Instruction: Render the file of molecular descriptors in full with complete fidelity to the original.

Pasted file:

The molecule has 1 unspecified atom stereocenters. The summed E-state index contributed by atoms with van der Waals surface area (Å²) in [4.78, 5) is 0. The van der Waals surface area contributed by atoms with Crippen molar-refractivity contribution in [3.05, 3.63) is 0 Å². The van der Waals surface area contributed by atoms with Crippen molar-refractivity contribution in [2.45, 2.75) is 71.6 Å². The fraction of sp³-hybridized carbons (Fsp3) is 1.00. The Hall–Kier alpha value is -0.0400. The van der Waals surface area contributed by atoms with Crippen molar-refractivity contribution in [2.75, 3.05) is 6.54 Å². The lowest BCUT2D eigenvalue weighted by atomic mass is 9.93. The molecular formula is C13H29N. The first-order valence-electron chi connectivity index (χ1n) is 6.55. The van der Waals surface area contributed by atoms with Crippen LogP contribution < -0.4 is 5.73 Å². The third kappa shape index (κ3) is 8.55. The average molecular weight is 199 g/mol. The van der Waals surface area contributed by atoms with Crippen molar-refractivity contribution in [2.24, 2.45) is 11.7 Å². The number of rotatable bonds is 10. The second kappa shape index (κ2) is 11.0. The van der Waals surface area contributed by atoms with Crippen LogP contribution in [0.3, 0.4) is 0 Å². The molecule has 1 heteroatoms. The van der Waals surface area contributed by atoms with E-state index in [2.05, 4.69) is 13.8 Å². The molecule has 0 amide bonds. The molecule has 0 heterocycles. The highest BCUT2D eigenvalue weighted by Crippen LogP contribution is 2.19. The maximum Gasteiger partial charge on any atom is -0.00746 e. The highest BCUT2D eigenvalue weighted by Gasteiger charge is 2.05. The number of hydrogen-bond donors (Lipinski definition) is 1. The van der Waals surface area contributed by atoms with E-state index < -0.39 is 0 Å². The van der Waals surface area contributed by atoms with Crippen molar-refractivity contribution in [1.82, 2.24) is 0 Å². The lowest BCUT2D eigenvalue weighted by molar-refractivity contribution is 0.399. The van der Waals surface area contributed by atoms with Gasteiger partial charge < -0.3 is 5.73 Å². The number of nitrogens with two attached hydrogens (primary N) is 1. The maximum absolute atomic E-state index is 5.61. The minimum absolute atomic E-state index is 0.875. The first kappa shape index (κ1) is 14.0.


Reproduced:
The molecule has 1 unspecified atom stereocenters. The summed E-state index contributed by atoms with van der Waals surface area (Å²) in [4.78, 5) is 0. The van der Waals surface area contributed by atoms with Crippen molar-refractivity contribution in [3.05, 3.63) is 0 Å². The van der Waals surface area contributed by atoms with Crippen molar-refractivity contribution in [2.45, 2.75) is 71.6 Å². The fraction of sp³-hybridized carbons (Fsp3) is 1.00. The Hall–Kier alpha value is -0.0400. The van der Waals surface area contributed by atoms with Crippen molar-refractivity contribution in [2.75, 3.05) is 6.54 Å². The lowest BCUT2D eigenvalue weighted by atomic mass is 9.93. The molecular formula is C13H29N. The first-order valence-electron chi connectivity index (χ1n) is 6.55. The van der Waals surface area contributed by atoms with Crippen LogP contribution < -0.4 is 5.73 Å². The third kappa shape index (κ3) is 8.55. The average molecular weight is 199 g/mol. The van der Waals surface area contributed by atoms with Crippen molar-refractivity contribution in [2.24, 2.45) is 11.7 Å². The number of rotatable bonds is 10. The second kappa shape index (κ2) is 11.0. The van der Waals surface area contributed by atoms with Crippen LogP contribution in [0.3, 0.4) is 0 Å². The molecule has 1 heteroatoms. The van der Waals surface area contributed by atoms with E-state index in [2.05, 4.69) is 13.8 Å². The molecule has 0 amide bonds. The molecule has 0 heterocycles. The highest BCUT2D eigenvalue weighted by Crippen LogP contribution is 2.19. The maximum Gasteiger partial charge on any atom is -0.00746 e. The highest BCUT2D eigenvalue weighted by Gasteiger charge is 2.05. The number of hydrogen-bond donors (Lipinski definition) is 1. The van der Waals surface area contributed by atoms with E-state index < -0.39 is 0 Å². The van der Waals surface area contributed by atoms with Crippen molar-refractivity contribution in [1.82, 2.24) is 0 Å². The lowest BCUT2D eigenvalue weighted by molar-refractivity contribution is 0.399. The van der Waals surface area contributed by atoms with Gasteiger partial charge < -0.3 is 5.73 Å². The number of nitrogens with two attached hydrogens (primary N) is 1. The maximum absolute atomic E-state index is 5.61. The minimum absolute atomic E-state index is 0.875. The first kappa shape index (κ1) is 14.0.